In the Christian tradition there will be some sort of ‘final’ apocalypse in this sense. The Apostle Paul warned in Second Corinthians 5.10, ‘For all of us must appear before the judgment seat of Christ, so that each may receive recompense for what has been done in the body, whether good or evil.’ The Nicene Creed states, ‘He will come again in glory to judge the living and the dead, and his kingdom will have no end.’ And then there’s the liturgical acclamation: ‘Christ has died. Christ has risen. Christ will come again.’ But not every ‘apocalypse’ has to be final, final.
But it’s possible to experience a semi-apocalypse, i.e., an apocalypse that ends an age. This is subjective. It’s not necessarily what the Apostle Paul, or the Nicene Creed, or the aforementioned liturgical confession mean, but it’s real. Elizabeth Dias wrote a wonderful article for the New York Times titled ‘The Apocalypse as an “Unveiling”: What Religion Teaches Us About the End Times’ that makes this point better than I can.
Every semester when I teach the Hebrew Scriptures or the Christian Scriptures, I frame their origination around the collective trauma of the destruction of the First Temple (the Hebrew Scriptures) and the execution of Jesus and destruction of the Second Temple (the Christian Scriptures) to explain why these works were written, by whom, and to whom. (As I’ve written, David M. Carr’s Holy Resilience: The Bible’s Traumatic Origins has been an important dialogue partner for me.) Every semester I try to relate these collective traumas to what Americans experienced during 9/11. The problem has been that my students can’t relate. When I was younger, I understood the concept of ‘Pearl Harbor’ but didn’t ‘understand’ it. Similarly, this year, I don’t think any of my students had been born yet when 9/11 happened. They ‘understand’ my reference but they don’t understand my reference.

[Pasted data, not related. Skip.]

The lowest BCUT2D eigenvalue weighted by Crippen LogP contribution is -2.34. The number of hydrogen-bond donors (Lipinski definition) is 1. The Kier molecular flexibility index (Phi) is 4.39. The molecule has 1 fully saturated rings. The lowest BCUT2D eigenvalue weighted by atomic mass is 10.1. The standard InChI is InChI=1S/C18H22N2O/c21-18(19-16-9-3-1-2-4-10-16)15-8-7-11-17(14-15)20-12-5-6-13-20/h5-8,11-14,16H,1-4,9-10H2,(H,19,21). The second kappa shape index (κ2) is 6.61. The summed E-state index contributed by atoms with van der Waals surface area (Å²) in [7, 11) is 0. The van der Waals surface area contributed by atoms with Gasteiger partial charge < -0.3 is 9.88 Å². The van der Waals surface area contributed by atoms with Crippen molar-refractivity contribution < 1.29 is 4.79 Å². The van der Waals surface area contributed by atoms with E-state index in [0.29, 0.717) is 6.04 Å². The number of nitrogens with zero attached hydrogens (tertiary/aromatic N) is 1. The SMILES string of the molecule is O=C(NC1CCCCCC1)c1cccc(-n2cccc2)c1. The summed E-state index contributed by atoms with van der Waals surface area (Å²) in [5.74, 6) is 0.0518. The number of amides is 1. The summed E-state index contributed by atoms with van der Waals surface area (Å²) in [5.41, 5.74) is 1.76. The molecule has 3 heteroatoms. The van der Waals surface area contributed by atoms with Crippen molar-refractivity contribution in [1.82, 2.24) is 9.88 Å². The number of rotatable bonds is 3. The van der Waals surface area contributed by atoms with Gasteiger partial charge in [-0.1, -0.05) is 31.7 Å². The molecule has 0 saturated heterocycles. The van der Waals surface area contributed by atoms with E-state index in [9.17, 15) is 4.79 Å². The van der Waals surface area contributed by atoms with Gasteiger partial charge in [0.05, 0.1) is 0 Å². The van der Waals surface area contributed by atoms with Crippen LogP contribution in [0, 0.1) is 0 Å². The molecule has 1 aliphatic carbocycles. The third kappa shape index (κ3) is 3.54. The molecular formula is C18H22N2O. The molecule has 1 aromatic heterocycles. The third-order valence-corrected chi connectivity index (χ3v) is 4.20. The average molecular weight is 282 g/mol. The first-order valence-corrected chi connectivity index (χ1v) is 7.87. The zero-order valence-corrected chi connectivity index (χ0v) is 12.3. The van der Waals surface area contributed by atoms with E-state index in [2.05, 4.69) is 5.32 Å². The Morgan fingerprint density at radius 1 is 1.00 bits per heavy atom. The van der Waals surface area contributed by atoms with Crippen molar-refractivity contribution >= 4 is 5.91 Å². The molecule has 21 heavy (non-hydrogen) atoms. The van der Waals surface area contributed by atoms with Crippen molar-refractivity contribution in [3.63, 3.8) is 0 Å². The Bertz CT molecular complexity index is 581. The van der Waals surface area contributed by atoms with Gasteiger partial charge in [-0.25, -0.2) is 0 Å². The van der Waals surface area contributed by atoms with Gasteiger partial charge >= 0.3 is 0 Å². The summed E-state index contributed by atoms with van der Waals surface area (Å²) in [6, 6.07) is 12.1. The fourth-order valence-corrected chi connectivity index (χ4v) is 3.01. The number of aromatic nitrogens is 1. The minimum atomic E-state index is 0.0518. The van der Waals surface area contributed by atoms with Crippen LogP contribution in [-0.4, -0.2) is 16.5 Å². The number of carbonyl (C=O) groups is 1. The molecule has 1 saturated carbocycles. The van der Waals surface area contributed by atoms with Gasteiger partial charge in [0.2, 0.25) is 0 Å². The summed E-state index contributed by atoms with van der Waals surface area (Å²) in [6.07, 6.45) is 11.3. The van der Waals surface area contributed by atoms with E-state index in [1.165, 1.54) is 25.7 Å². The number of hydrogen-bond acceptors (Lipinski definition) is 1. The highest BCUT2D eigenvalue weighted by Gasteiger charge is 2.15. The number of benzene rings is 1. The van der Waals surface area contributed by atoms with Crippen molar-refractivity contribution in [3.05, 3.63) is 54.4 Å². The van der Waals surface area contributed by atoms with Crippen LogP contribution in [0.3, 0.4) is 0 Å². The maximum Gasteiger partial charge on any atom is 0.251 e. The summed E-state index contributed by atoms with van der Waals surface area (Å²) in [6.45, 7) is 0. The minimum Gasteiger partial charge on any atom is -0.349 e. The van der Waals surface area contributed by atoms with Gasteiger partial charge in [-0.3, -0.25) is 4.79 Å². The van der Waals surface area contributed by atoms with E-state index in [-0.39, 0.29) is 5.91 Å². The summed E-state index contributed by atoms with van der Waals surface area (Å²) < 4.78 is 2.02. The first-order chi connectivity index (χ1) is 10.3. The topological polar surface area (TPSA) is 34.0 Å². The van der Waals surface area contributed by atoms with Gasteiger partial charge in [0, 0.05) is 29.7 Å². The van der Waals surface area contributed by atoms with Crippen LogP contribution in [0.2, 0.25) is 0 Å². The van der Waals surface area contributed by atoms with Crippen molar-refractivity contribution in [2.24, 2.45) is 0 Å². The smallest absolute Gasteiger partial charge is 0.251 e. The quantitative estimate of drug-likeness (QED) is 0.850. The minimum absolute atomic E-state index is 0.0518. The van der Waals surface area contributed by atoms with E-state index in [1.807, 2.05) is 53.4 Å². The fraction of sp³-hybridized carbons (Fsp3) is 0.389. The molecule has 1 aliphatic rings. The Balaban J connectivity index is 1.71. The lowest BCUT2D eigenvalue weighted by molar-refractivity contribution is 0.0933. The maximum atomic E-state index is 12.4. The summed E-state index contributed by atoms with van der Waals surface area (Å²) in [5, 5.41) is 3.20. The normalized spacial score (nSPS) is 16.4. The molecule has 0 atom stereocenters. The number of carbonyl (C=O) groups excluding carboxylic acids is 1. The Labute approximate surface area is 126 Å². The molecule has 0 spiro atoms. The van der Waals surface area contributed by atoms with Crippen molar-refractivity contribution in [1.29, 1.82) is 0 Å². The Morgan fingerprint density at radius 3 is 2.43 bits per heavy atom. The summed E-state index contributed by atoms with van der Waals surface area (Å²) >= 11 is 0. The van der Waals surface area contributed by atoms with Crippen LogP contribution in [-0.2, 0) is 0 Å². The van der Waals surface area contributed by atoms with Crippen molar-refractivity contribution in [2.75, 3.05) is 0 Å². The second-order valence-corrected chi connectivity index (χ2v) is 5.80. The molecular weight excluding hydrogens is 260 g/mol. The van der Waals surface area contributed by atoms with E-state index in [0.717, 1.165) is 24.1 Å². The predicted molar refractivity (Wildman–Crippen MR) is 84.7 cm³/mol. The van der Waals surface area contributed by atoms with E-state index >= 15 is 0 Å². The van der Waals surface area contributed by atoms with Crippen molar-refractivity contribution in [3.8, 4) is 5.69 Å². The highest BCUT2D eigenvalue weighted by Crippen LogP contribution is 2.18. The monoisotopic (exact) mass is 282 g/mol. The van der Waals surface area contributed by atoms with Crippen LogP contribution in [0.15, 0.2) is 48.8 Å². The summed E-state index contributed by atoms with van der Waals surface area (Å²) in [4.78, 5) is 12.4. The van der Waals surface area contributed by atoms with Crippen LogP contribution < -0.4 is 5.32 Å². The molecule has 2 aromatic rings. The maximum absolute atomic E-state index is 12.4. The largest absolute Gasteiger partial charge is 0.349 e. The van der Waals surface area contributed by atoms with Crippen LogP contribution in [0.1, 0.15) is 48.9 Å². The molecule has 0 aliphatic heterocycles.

Now, COVID-19, and this pandemic, has caused collective trauma. It has ended an age (see Ben Rhodes, ‘The 9/11 Era is Over’) and a new one will emerge. We talk about the ‘new normal’ knowing not of what we speak. For the foreseeable future, when I want my students to understand what prompted the formation of the writings they know as the ‘Old Testament’ and the ‘New Testament’ I won’t relate the destruction of the First and Second Temples to 9/11; I’ll relate these traumas to this earth-shattering, time-stopping pandemic.